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Annual Reports

 

Annual Report 2015

Summary: The launch of the 'Diverse Voices' training resource for intercultural competence development was ICOS' highlight event of 2015, a culmination of three years of collaborate effort which had seen ICOS record and edit many hours of interviews with international students as well as academic and support staff across five institutions. ICOS now routinely draws on this resource to enhance its own training and it may be no coincidence that 2015 also saw a substantial increase in ICOS' training output. On a less positive note, the college closure crisis, which dominated 2014, continued into 2015 and ICOS was again at the forefront in offering support to displaced students. Fortunately, the introduction of reforms and strengthened compliance measures resulted in fewer closures as the year progressed. » View PDF

 

Annual Report 2014

Summary: 2014 was a dramatic and event-filled year for ICOS. The organisation, though ill-resourced to do so, was called upon to respond to the needs of thousands of international students displaced by a spate of private college closures, many of which hit the headlines. It was not a good year for Ireland's reputation as a safe, secure and quality destination for study but as the year progressed a number of very necessary reforms were announced by the Government which were expected to bring some stability to the sector in the long term. The closures meant that ICOS had an enhanced level of engagement throughout the year with Government agencies and sector interests and actively participated in a Task Force jointly chaired by the Departments of Justice and Equality and Education and Skills to respond to the crisis. Despite the additional demands on staff, ICOS continued to manage a very successful Irish Aid Fellowship programme and secured a contract to provide professional services for an expanded programme for a further three years from 2015-2017. » View PDF

 

Annual Report 2013

Summary: ICOS continues to show leadership and to grow its influence in policy areas that impact on the quality of the experience and the rights of international students in Ireland. In 2013, ICOS was successful in providing a number of opportunities for our members and for international students themselves to articulate their views. This was achieved through ongoing communication with relevant Government Departments, representation on the High Level Group established by the Government to oversee Ireland’s Internationalisation strategy and formal submissions on key policies as appropriate. ICOS’ main public event during the year is an annual seminar which gave members an opportunity for focussed discussion on the Government’s plans for the introduction of an International Education Mark (IEM). » View PDF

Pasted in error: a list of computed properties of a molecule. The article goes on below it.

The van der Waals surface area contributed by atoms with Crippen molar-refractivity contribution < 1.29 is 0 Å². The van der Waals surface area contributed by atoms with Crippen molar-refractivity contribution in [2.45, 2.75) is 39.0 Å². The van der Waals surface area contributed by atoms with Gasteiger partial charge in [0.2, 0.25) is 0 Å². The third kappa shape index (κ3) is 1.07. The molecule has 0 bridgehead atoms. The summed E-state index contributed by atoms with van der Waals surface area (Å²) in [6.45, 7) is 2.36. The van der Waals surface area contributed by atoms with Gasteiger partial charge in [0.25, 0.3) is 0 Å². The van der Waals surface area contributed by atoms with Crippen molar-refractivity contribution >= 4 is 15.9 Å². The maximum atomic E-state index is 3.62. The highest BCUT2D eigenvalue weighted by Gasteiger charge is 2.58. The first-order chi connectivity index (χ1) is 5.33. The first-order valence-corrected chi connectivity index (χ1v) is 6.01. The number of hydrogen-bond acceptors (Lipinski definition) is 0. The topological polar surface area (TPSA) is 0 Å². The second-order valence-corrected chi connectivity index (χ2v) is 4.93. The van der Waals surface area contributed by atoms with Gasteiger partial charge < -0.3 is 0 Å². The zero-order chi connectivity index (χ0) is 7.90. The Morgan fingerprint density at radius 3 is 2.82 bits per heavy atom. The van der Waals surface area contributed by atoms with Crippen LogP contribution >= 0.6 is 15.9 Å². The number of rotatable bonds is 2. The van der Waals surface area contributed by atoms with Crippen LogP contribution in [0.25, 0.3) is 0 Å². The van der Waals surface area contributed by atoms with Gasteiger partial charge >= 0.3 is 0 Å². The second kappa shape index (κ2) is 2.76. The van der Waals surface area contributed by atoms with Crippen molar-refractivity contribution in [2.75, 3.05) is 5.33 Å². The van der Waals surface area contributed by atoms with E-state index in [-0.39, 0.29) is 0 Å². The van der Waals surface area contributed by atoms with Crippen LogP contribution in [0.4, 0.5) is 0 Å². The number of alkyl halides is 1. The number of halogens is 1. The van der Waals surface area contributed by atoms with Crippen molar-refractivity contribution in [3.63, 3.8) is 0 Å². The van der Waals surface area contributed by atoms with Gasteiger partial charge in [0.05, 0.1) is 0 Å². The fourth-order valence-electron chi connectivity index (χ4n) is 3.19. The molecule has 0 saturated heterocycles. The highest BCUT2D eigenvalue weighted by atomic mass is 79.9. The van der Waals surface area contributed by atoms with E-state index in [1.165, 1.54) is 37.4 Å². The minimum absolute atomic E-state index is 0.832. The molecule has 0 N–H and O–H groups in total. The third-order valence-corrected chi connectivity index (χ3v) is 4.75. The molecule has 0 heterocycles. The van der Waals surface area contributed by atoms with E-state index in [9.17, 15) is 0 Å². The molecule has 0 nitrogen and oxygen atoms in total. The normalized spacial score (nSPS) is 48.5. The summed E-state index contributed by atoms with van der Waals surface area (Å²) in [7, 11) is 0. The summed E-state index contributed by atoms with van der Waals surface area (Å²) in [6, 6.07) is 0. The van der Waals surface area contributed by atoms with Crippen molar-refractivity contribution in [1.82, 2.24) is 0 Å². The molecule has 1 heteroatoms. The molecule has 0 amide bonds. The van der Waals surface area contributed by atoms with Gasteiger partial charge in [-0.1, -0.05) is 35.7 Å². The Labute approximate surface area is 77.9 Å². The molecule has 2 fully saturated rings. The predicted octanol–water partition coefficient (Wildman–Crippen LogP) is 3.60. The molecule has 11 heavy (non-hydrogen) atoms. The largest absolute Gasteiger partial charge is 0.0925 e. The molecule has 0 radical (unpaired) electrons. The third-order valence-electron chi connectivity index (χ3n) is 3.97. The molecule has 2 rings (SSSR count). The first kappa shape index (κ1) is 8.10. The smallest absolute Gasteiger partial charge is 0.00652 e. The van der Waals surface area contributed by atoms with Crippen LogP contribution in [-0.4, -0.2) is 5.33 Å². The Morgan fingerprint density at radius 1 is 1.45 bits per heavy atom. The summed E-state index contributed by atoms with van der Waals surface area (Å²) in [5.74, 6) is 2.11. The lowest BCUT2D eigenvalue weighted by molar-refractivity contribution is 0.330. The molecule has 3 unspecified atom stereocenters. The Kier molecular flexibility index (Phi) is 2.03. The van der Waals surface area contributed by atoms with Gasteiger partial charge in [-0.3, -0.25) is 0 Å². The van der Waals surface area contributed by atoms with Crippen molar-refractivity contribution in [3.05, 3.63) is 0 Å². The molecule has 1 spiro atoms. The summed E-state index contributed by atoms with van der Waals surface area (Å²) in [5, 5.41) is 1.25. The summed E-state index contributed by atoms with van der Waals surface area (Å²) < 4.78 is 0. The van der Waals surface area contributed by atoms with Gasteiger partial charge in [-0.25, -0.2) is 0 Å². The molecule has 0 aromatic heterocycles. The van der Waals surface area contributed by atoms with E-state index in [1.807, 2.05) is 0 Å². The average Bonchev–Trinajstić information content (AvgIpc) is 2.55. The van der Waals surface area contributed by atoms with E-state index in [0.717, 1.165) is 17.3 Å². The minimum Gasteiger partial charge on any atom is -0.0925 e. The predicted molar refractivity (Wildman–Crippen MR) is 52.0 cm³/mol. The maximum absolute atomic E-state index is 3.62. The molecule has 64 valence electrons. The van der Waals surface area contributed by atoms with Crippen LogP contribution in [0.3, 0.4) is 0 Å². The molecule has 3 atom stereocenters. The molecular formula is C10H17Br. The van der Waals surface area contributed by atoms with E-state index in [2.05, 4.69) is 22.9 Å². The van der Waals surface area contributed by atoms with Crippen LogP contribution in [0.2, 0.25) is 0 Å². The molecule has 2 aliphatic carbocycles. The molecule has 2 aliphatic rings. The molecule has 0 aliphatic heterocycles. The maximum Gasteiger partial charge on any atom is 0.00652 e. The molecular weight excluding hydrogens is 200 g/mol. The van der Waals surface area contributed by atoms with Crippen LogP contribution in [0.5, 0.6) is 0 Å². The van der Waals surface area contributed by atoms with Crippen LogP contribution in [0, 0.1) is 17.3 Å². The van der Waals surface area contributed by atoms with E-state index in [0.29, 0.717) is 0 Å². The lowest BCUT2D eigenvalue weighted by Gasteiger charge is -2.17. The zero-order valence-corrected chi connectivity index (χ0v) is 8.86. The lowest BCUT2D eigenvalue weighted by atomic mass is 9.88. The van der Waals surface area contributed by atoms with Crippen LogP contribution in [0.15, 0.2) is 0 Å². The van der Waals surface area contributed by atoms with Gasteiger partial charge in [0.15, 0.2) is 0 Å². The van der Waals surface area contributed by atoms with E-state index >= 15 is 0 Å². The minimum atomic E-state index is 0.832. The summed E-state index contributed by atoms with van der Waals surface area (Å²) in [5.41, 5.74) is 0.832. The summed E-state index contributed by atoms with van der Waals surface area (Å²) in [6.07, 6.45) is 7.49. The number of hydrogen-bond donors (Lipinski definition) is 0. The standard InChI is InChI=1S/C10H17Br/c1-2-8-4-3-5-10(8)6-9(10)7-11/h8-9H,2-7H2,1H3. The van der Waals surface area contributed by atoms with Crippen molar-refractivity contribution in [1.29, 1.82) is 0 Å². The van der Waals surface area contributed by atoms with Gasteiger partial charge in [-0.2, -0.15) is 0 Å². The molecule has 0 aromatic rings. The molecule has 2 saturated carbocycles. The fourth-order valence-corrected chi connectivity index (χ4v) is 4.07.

Annual Report 2012

ICOS 2012 Annual Report cover Summary: ICOS’ strategic review in 2012 revealed the reassuring outcome that we continue to be valued by our membership and by external stakeholders alike who are keen to see the continued existence and development of an independent organisation which uniquely focuses on the rights and welfare of international students. The services which ICOS provides to members to facilitate networking and strengthen institutions own capacity to deliver high quality services to international students are appreciated but ICOS can do more and the challenge for 2013 and beyond will be to find ways and resources to provide for the more systematic exchange of good practice across the sector. Providing an effective, independent and authentic platform for international students themselves to advocate in their own interests is also an on-going challenge but one which ICOS is happy to embrace. » View PDF

 

Annual Report 2011

Summary: Through resources were more limited than ever, ICOS was successful in 2011 in providing a number of opportunities for our members and for international students themselves to articulate their views. We met with INIS officials in February to clarify aspects of the new non-EEA student immigration regime which came into effect on 1 January 2011. Four further meetings followed under the umbrella of the Immigration Information Network of which ICOS is a member. ICOS also regularly engages with the Department of Education and Skills (DES) on the implementation of Ireland’s International Education Strategy and represents the interests of students and its members on the High Level Group which advises the Government. » View PDF